There’s a gated door on New York City’s Centre Street that hides a whole world behind it. It’s a rainy afternoon when I am welcomed into a spotless office emblazoned with NASA livery: the red, white and blue meatball logo is placed front and center in the makeshift foyer and staff members scurry about in white tees emblazoned with the same iconic red “worm” logo. But this isn’t some space-age satellite office — it’s the downtown studio of Tom Sachs, master bricoleur and one of contemporary art’s most polarizing figures.
Sachs’ SoHo studio is a veritable Santa’s workshop: the makeshift office space has, at various intervals, been converted into “Bodega,” Sachs’s full-scale installation that imitates a New York corner-store, selling candy, soda, and loose cigarettes in addition to artsier fare like custom-made Swiss passports and Japanese tea ceremonies. Everything is labeled: a paper towel holder is marked “TOWER RECORDS,” a food processor is dubbed “DISMEMBER,” a crockpot is named “DEBASER.” All of them are labeled with the same bold, blocky letters.
Beyond the office space lies an extensive and expansive material library—a meticulously-organized inventory of anything one may need to make capital-A art. The collection ranges from pipe cleaners to PVC and paints, and includes all the tequilas, vodkas and whiskey needed for a fully-functioning wet bar. One of Sachs’s assistants, Erum, refers to the library as an “OCD zen garden,” and it’s true: everything is organized and labeled accordingly.
Everything imaginable is in its right place.
Downstairs is the workshop, where half a dozen of Sachs’ employees are hard at work. One studio hand is busy building and meticulously burning a scale model of a hulking, sluggish Missile Crawler Transporter Facility out of plywood (another NASA reference); another is busy building one of Sachs’ “dueling cabinets” —this one is filled with all of the ingredients necessary to build a flamethrower; Erum points out a nearby bucket filled to the brim with nuts and bolts left over from myriad construction and sculpture projects. This, she says, is the logjam. It is usually the intern’s duty to sort and organize the various nuts and bolts in the logjam, but Sachs has recently branched out by opening the Logjam Café, a shop that serves coffee alongside cups of, you guessed it, nuts and bolts for the customer to sort. Erum cites the meditative escape that sorting and organizing can provide.
“I always try to make sure that behind something as audacious as the space program, that there’s as much real science and depth to it. So it’s not just made-up bullshit. It’s as real as I can make it.”
This concept is crucial to Sachs’s oeuvre and aesthetic. His mantra in work and in life is that assistants should “always be knolling.” Knolling refers to the perpendicular organization of like elements in a clean grid and is a central theme in Sachs’ studio tutorial film, Ten Bullets, which outlines the basic rules and regulations for studio assistants. The film has been passed around corporate headquarters at Apple and Nike, while being simultaneously criticized for its cultish overtones. “Creativity is the enemy,” Sachs intones stoically along with another Sachsian aphorism, “The reward for good work is more work.”
When he appears suddenly in the workshop, Sachs is wearing a threadbare white tee, military surplus cargos, and a pair of his own NIKECraft Mars Yard Shoes, beaten within an inch of its life. He is ever so slightly stoned. He escorts me into his personal studio, where we sit at a table, Sachs scratching paint and gunk from its surface with the edge of his iPhone. His hands hardly stay still. I off-handedly mention that the iPhone is perhaps the least Sachs-ian object ever, and he’s to the races. “To me, the iPhone is the best made thing, ever, yet it has no evidence of being built by a human being. Meanwhile, my sculptures are all about the individual. My ceramic tea bowls.” At this, Tom scurries off, pulling a kiln-cooked chawan out of a nearby cupboard housing hundreds more. “These all have my fingerprints on them. So when all of the pieces of the iPhone eventually return to their original form — glass is inert — my fingerprints will still be there. The artist’s fingerprints are the only thing that make an artist unique. It’s an advantage that the artist has over industry: the flaws.”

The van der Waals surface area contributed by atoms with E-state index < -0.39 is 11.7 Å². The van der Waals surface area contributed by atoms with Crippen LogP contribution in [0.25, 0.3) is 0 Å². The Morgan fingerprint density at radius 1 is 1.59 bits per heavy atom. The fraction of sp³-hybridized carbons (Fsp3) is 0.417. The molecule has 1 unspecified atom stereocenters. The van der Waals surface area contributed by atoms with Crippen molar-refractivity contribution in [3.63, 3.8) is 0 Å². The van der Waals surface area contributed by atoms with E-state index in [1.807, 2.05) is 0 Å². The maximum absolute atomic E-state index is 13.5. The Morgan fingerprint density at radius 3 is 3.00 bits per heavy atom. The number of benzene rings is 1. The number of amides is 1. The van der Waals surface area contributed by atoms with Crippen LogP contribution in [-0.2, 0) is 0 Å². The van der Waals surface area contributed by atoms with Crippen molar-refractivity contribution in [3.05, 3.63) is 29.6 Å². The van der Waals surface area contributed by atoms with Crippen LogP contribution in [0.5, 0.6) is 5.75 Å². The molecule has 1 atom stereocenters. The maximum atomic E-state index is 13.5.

Sachs is an example of an artist who both acknowledges and exalts his flaws beyond his fingerprints. Take “SONY Outsider” for example: this 1998 project consists of a pod-sized hotel room inside of a sterile, hospital-white replica of the atomic bomb, complete with Sony branding. It bears none of Sachs’ sculptural signatures — no plywood, no visible nails, no glue-marks — and the artist openly admits it was a dismal misfire, even writing a whole zine about it called The Failure of SONY Outsider. “I tried to make it [‘Outsider’] perfect, but no matter how hard I tried, there were always hairs and bubbles and imperfections. And it was a mistake. It was as if any artist had made that. It was a mistake and I learned from it. The more I worked on it, the less it became an expression of me. But it opened up a whole door for me, because the guts—the plumbing, the wiring—that’s where the mess was, that’s where you could tell someone built it. It was one of my most successful failures.”
This attitude toward learning from failure is one that Sachs shares with one of his heroes: Elon Musk. Like Musk, Sachs has his own space program, albeit Sachs opts to build to-scale replicas of missions from plywood and foamcore. When we meet, Sachs was fresh off a mission to Europa, where he and his crew of astronauts found and later ate a living creature. Previous missions include journeys to the Moon and Mars. With such an outlandish premise, it’d be easy for the space program to fall into the realm of parody, but Sachs refutes these claims outright: “My space program is not stagecraft,” he states bluntly.